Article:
Presentation on theme: " Spontaneous Pneumothorax In the Newborn By: Angela Oliver-Piquette, Carly Jo Amen, Katie Kappel, & Marjerie Malabanan."— Presentation transcript:
Spontaneous Pneumothorax In the Newborn By: Angela Oliver-Piquette, Carly Jo Amen, Katie Kappel, & Marjerie Malabanan
Overview During our clinical experience at St. Anthony’s North, we had the opportunity to see many births. One of the most exciting was a cesarean delivery that presented with an infant who developed a spontaneous pneumothorax. Though it is rare in infants, a spontaneous pneumothorax varies from 0.07%-37.5% of all live births. We would like to take this opportunity to share with you what we learned during this clinical experience of the newborn with spontaneous pneumothorax.
Pathophysiology/Physiology A pneumothorax is a lung disorder in which air in the lungs leaks out through a hole or holes in the lung tissue into the space between the chest wall and the outer tissue of the lungs. Air leaks occur when the alveoli become over-distended and rupture. Some pneumothorax in infants occur spontaneously while others are due to meconium aspiration, in which the fetus inhales the first stools in utero and air becomes trapped causing over-distension.
Impact This topic has the potential to have a huge impact on neonatal nursing, though it does not occur very frequently. Knowing the predisposing factors and looking for those newborns at risk will ensure they receive the best, appropriate care for their condition. Newborns suffering from some respiratory distress must be watched carefully and incorporate frequent chest radiographs if the infant’s condition declines.
Impact, conti. Additionally, knowing the signs and symptoms of newborn respiratory distress, auscultation of lung sounds, and assessing chest expansion is imperative to the neonatal nurses who may be faced with a pneumothorax. If nurses are educated about this topic it will ensure the best possible outcome for all neonates with respiratory distress.
Signs and Symptoms, conti. Sudden, unexplained deterioration in the newborn’s condition Decreased breath sounds Apnea Bradycardia Cyanosis Increased oxygen requirements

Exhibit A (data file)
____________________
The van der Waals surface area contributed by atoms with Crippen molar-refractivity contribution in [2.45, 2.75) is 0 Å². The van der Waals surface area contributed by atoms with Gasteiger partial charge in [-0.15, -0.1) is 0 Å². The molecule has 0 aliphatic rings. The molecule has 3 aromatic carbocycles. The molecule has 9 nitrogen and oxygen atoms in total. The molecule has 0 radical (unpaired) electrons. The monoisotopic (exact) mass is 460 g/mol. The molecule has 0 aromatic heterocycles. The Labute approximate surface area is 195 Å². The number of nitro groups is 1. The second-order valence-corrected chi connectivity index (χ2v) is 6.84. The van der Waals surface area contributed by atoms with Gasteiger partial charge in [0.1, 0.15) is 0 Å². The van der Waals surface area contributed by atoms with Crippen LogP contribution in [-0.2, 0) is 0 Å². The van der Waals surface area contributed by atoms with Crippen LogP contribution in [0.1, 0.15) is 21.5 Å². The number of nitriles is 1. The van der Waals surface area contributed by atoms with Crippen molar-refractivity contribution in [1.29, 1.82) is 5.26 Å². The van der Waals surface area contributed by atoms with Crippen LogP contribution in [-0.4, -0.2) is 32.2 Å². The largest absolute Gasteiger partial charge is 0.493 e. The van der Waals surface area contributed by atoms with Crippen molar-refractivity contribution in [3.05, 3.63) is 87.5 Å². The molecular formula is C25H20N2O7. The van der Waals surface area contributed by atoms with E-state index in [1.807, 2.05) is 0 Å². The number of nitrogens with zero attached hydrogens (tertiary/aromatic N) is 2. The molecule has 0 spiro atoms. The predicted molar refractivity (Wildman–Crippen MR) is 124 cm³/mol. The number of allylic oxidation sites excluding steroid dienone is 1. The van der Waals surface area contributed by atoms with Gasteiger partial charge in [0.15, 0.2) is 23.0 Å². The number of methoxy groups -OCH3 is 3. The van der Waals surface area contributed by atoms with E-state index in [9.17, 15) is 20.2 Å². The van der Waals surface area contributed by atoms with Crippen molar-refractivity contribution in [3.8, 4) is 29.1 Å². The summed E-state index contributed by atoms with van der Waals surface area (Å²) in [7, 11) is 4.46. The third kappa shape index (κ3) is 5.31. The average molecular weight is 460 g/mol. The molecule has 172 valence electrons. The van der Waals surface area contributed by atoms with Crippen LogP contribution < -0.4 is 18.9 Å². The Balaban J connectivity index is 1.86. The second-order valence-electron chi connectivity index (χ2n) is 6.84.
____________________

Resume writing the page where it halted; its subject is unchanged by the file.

Late Signs and Symptoms Mottled, asymmetric chest expansion Decreased arterial blood pressure Shock-like appearance Shift in the apical cardiac impulse to the side opposite the pneumothorax, often with muffled heart sounds. Higher PCO ₂ and decreased pH
Diagnosis X-ray examination is the major method for definitive diagnosis of pneumothorax. Transillumination of the chest can be performed for quick evaluation of the pneumothorax, but can be unreliable.
Treatments Thoracentesis Hollow needle or cannula is inserted into the pleural space to release air, allowing the lung to reinflate. Because pneumothorax is potentially life-threatening for a newborn, immediate removal of accumulated air by thoracentesis may be warranted. This procedure carries a risk of damaging the lung pleura with needle tracks as the lung reinflates. *Only can be performed by specifically trained personnel *
Treatments, conti. Chest Tube A chest tube can be inserted into the pleural space for complete resolution of the pneumothorax. *This procedure can only be performed by specifically trained personnel.*
Additional Treatments Hood or vent 100% Oxygen
Implications for Nursing The most important nursing function in caring for infants susceptible to pneumothorax is close vigilance. Be alert for pneumothorax in: 1. Infants with RDS with or without positive pressure ventilation. 2. Infants with meconium-stained amniotic fluid. 3. Infants with radiographic evidence of interstitial or lobular emphysema. 4. Infants who required resuscitation at birth. 5. Infants receiving continuous positive airway pressure or positive pressure ventilation.
Implications for Nursing, conti. Nurses working in areas where potential for this complication is high, such as newborn nurseries & NICUs, should be able to immediately recognize s/s of respiratory distress in infants. Initial measures such as assessment of respiratory status, administration of O ₂, and immediately alerting practitioners of newborn’s status. Additionally, nurses must have needle aspiration equipment (30-ml syringe, 3-way stopcock, and 23 to 35 gauge needles) at the bedside for emergency use.
Case Study BB, 38 wks gestation, less than one day old. LGA, 9lbs 10oz. Cesarean section. Multipara Gestational diabetes. S/S nasal flaring, grunting, intercostal respirations, central cyanosis. O ₂ saturation consistently below 90% by SaO ₂ monitor.
Treatment: X-ray confirmation of spontaneous pneumothorax. Humidified 100% Oxygen @ 10 liters via hood. Created a gradient in his lungs so that air trapped in the pleural space was absorbed more effectively. Within 5 to 6 hrs, BB was weaned down from O ₂ with SaO ₂ of above 92%. At approximately 8 hours, hood removed and BB able to maintain above 95% SaO ₂ w/no supplemental oxygen.
References Davidson, M.R., London, M.L., & Wieland Ladewig, P.A. (2008). Maternal- newborn nursing & women’s health across the lifespan (8 th ed.). New Jersey: Pearson Prentice Hall. Hockenberry, M.J. (2006). Wong’s nursing care of infants and children. (8 th ed.). St. Louis: Mosby. Logan, M.D., Crispin, M.D., & Pausa, M.D. (2010). Spontaneous pneumothorax of the newborn. American College of Chest Physicians, 42, 611-614. Singh, S.A., & Amin, H. (2005). Familial spontaneous pneumothorax in neonates. Indian Journal of Pediatrics, 72, 445-447. Schneider Children’s Hospital. (n.d.). High Risk Neonate. Retrieved from http://www. schneiderchildrenshospital.org/peds_html_fixed/peds/hrnewborn/pnethorx.htm.